Posted by: OnanCoward at July 14, 2009 08:18 AM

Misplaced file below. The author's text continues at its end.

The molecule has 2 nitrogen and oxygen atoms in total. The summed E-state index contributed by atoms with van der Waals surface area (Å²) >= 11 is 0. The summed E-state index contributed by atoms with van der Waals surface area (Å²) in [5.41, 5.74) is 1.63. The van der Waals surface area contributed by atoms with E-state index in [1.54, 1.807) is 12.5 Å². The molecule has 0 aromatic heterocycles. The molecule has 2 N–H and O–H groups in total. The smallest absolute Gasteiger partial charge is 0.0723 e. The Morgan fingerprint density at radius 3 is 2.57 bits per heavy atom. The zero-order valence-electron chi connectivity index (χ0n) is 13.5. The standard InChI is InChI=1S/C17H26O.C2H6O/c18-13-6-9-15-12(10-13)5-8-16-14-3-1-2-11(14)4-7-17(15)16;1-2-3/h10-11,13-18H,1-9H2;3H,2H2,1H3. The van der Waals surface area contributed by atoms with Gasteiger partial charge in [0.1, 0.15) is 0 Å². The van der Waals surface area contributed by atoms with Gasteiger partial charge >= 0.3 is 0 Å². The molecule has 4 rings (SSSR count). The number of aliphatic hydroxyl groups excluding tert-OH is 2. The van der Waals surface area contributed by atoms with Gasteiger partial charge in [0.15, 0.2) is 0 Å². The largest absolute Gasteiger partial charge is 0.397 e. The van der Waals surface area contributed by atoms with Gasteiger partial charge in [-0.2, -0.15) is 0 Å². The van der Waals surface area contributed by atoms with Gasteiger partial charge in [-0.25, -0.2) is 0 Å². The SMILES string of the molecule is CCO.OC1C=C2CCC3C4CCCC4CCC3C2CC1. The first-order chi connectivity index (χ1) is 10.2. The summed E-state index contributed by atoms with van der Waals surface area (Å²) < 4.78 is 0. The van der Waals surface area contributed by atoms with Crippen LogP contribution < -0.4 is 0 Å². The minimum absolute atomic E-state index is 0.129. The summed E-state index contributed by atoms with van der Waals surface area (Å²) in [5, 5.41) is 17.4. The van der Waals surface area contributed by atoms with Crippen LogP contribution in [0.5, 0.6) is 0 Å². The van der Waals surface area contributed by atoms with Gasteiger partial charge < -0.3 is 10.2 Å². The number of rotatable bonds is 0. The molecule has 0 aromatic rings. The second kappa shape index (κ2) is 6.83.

Now that the cat is out of the bag the SEC and the titans of the prelook trading regime ie the information bandits are shutting the door closing their non-competitive advantage, but rest assured that within the fine details of the new regulations access to non-public information will be retained for those with the funds to manipulate the legislative and interpretive intentions. The simple fact that Specialist in a defined exchange setting had the only access to potential GTC transactions and those with open orders was necessary for liquidity, has been replicated by the major dealer desk who have by government fiat replicated that franchise without disclosing it to the rest of the participants. This direct intervention by the government has eroded the confidence to such an extent that only those that would invest in coupons on a breakfast cereal are left and the carnage of this devastated landscape is now the domain of the mega-scam artist. The US Capital markets are now the lottery of a third world nation clinging to the remnants of a once great structure. Eventually perhaps in another couple of centuries dealers of good faith with valid reasons to raise capital can address this historical collapse and peer down the long dark tunnel of time. I suggest that alternative currencies be explored a non-repudiated means of perfecting commerce is required the escalation of the need for such a currency is being advanced daily via coordinated quantitative easing and all it would take is one mis-step for that house of cards to crumble. Coordinated quantitative easing is the large scam propped up by smaller scams the capital markets are one of them followed closely by commodities and the regimes of transfer pricing located in so called tax free havens. The greatest arbitrage of human resources is coming to a close whereby the commodity producing nations starved for capital will pierce the veil of the so called developed nations non-competitive pricing for consumer goods. Beef produced in Brazil under acceptable standards should not be sold at usurious premiums in developed nations solely to satisfy the advanced and useless taxing regimes. The tariff will cede from the landscape and the ineffective methods of regulating commerce will vanish and along with these events the Capital Markets, Commodity Markets, and Taxing Authorities will finally be laid to rest.